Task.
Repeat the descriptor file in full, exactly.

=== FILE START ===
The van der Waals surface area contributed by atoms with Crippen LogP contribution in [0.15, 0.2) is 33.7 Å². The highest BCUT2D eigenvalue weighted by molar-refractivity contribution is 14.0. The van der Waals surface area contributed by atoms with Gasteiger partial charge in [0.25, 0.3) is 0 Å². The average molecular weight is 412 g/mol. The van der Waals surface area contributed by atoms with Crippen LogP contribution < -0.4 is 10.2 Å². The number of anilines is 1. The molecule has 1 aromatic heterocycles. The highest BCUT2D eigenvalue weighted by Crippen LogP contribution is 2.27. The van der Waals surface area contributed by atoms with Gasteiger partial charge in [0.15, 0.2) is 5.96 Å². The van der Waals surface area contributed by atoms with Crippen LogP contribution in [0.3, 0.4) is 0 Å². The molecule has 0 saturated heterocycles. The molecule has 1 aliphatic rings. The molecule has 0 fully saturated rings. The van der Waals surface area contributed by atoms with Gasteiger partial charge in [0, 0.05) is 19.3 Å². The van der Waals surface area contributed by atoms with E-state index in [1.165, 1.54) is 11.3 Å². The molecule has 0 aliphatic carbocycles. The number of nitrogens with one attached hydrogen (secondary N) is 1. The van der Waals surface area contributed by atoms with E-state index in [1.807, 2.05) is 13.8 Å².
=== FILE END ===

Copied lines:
The van der Waals surface area contributed by atoms with Crippen LogP contribution in [0.15, 0.2) is 33.7 Å². The highest BCUT2D eigenvalue weighted by molar-refractivity contribution is 14.0. The van der Waals surface area contributed by atoms with Gasteiger partial charge in [0.25, 0.3) is 0 Å². The average molecular weight is 412 g/mol. The van der Waals surface area contributed by atoms with Crippen LogP contribution < -0.4 is 10.2 Å². The number of anilines is 1. The molecule has 1 aromatic heterocycles. The highest BCUT2D eigenvalue weighted by Crippen LogP contribution is 2.27. The van der Waals surface area contributed by atoms with Gasteiger partial charge in [0.15, 0.2) is 5.96 Å². The van der Waals surface area contributed by atoms with Crippen LogP contribution in [0.3, 0.4) is 0 Å². The molecule has 0 saturated heterocycles. The molecule has 1 aliphatic rings. The molecule has 0 fully saturated rings. The van der Waals surface area contributed by atoms with Gasteiger partial charge in [0, 0.05) is 19.3 Å². The van der Waals surface area contributed by atoms with E-state index in [1.165, 1.54) is 11.3 Å². The molecule has 0 aliphatic carbocycles. The number of nitrogens with one attached hydrogen (secondary N) is 1. The van der Waals surface area contributed by atoms with E-state index in [1.807, 2.05) is 13.8 Å².